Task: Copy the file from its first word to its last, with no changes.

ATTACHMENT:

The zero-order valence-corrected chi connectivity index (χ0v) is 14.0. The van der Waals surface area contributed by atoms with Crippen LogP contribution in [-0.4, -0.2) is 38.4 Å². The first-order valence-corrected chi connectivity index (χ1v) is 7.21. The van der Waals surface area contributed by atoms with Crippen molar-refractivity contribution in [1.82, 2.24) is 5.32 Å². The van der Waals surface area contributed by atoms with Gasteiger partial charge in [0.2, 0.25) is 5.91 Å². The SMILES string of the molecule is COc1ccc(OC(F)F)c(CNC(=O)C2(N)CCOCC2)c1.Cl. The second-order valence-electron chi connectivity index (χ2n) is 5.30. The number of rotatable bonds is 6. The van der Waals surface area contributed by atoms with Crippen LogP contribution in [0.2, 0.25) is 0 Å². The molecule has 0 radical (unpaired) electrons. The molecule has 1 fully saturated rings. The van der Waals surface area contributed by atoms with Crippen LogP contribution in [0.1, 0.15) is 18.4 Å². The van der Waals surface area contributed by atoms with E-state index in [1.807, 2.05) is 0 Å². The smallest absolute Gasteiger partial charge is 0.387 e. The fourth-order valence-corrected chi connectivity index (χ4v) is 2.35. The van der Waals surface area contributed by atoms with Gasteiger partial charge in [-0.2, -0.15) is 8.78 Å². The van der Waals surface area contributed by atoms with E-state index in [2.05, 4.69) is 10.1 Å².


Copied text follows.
The zero-order valence-corrected chi connectivity index (χ0v) is 14.0. The van der Waals surface area contributed by atoms with Crippen LogP contribution in [-0.4, -0.2) is 38.4 Å². The first-order valence-corrected chi connectivity index (χ1v) is 7.21. The van der Waals surface area contributed by atoms with Crippen molar-refractivity contribution in [1.82, 2.24) is 5.32 Å². The van der Waals surface area contributed by atoms with Gasteiger partial charge in [0.2, 0.25) is 5.91 Å². The SMILES string of the molecule is COc1ccc(OC(F)F)c(CNC(=O)C2(N)CCOCC2)c1.Cl. The second-order valence-electron chi connectivity index (χ2n) is 5.30. The number of rotatable bonds is 6. The van der Waals surface area contributed by atoms with Crippen LogP contribution in [0.2, 0.25) is 0 Å². The molecule has 0 radical (unpaired) electrons. The molecule has 1 fully saturated rings. The van der Waals surface area contributed by atoms with Crippen LogP contribution in [0.1, 0.15) is 18.4 Å². The van der Waals surface area contributed by atoms with E-state index in [1.807, 2.05) is 0 Å². The smallest absolute Gasteiger partial charge is 0.387 e. The fourth-order valence-corrected chi connectivity index (χ4v) is 2.35. The van der Waals surface area contributed by atoms with Gasteiger partial charge in [-0.2, -0.15) is 8.78 Å². The van der Waals surface area contributed by atoms with E-state index in [2.05, 4.69) is 10.1 Å².